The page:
questions. How do these miracles affect the credibility of the history? Does their appearance throw any light on the .age of the documents in which they are recorded ? Are these Biblical and mediaeval miracles to stand on the same footing ? Many answers to such questions may be conceived, and for our- selves, we may suspect that modern critics are too apt to assume
that a narrative is false because miraculous details have clustered round it, or form part even of its essence. But an historian ought to meet the diffieulties of his subject. If he rejects some portions of a narrative and retains others, or if he accepts the whole of a history which contains supernatural facts, he ought to make: alear to himself and his readers what is the principle on which he proceeds. Dr_ Stanleydoes not do this. He paints the pictureof Malta's life, and places the prophet's miraculous actions in the shadowy background of the sketch.
Na fact of later Jewish history is so important as the discovery of the Book of the Law, and it is one of Dr. Stanley's great merits to have brought distinctly before the mind of English readers the immense significance of this event, and the strangeness of the fact "that David, Solomon, Am, and Jehoshaphat had lived in constant and unconscious violation of the ordinances which came home with such force to Josiah." Yet though the importance of the discovery of the Law is dwelt upon, and though the different sug- gestions as to what really took place are referred to by Dr. Stanley, he bestows less attention upon this most important historical event than it deserves, for it is at least a question worthy of consideration whether our views of early Jewish history may not be coloured and distorted because we see them throughthe mediumof opinions preva- lent in the latest age of the Jewish monarchy. We receive from the Dean of Westminster an admirable description of Josiah's reforma- tion, and some striking reflections about the higher purpose of the second Law, but we do not receive even an attempt to answer the maims inquiries suggested by that reformation and that second Law.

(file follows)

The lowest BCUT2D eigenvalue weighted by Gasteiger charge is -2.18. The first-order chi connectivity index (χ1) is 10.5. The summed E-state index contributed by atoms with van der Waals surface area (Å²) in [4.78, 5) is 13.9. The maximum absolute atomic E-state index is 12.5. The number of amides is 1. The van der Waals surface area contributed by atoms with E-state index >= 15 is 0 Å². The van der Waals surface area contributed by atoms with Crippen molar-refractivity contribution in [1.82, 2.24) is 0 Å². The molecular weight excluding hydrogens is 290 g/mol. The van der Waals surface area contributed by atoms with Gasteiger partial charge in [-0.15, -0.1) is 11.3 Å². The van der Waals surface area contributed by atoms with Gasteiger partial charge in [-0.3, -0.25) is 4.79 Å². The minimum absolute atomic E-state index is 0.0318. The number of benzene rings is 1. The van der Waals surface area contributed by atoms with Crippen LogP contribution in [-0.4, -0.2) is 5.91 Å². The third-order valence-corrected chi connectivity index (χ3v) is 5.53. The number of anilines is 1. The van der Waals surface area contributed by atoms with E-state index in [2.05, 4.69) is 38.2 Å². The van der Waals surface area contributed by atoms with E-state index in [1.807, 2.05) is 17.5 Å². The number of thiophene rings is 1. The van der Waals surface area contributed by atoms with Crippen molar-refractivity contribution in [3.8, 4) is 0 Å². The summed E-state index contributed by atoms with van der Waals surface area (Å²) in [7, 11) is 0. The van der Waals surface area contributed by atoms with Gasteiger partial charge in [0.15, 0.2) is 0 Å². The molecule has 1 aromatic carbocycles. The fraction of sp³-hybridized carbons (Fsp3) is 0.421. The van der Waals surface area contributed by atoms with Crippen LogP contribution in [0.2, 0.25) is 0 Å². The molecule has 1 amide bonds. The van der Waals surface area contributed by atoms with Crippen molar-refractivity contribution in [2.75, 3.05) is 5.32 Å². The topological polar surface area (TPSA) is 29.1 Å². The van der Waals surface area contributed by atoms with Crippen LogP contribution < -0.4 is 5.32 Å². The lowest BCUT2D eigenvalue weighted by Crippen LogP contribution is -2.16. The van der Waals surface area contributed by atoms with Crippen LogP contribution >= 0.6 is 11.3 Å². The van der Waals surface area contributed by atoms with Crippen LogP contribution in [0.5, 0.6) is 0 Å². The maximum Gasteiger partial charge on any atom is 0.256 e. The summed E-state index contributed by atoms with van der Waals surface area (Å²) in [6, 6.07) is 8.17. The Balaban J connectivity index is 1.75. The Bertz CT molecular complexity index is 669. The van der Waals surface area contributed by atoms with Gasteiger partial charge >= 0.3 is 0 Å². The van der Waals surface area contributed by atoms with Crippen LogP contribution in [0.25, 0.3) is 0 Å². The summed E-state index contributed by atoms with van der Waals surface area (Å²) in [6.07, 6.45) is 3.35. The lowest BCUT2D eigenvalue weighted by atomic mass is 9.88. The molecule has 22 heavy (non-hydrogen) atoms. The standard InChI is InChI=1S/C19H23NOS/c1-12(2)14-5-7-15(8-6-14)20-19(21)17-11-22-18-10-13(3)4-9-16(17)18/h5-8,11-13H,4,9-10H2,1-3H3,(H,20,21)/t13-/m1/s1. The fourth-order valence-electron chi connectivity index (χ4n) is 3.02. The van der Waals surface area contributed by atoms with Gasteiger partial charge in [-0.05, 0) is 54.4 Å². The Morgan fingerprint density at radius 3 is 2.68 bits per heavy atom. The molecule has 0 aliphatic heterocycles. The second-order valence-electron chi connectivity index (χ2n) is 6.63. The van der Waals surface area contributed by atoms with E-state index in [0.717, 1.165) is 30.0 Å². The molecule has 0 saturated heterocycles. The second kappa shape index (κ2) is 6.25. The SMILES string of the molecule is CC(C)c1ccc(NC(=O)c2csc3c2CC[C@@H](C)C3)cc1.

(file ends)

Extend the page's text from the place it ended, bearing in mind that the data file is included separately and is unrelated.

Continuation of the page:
The Dean of Westminster has perhaps done more than any liv- ing author to excite the interest of the English public in inquiries into Biblical history. None but a man of great boldness and free- dom of mind could have ventured to force on general attention conclusions which, though well ascertained by impartial examina- tion, are yet opposed to some of the time-honoured prejudices of Englishmen, and no man except one endowed with a rare degree of what may be called historical imagination could have presented the dry results of Biblical criticism in a form fitted to interest even the dullest readers. It is because of our consciousness of the great services which Dr. Stanley has rendered to all students of the Bible, that we have ventured freely to criticize almost the sole defect of his works. It is, moreover, the more necessary to note this fault, because it is so often praised as a special excellence, but it is just to add that it is less apparent in the second than in the first volume of the histories, and that in the proposed third volume, on the history of the Jewish Church after the Captiiity, it may very probably altogether disappear. In this, the last of his seriesof lectures, the Dean of Westminster will deal with the theme peculiarly suited to his genius ; and if he should, as all who could admire great histori- cal works must ardently desire, tell the history of the Maccabees, he will accomplish the important task of making Englishmen realize the fact that the deeds of some of the greatest Hebrew heroes have not been told by " inspired " authors, whilst he will add to his own great reputation that kind of fame which can only be gained by the explorers of an almost untrodden province of history.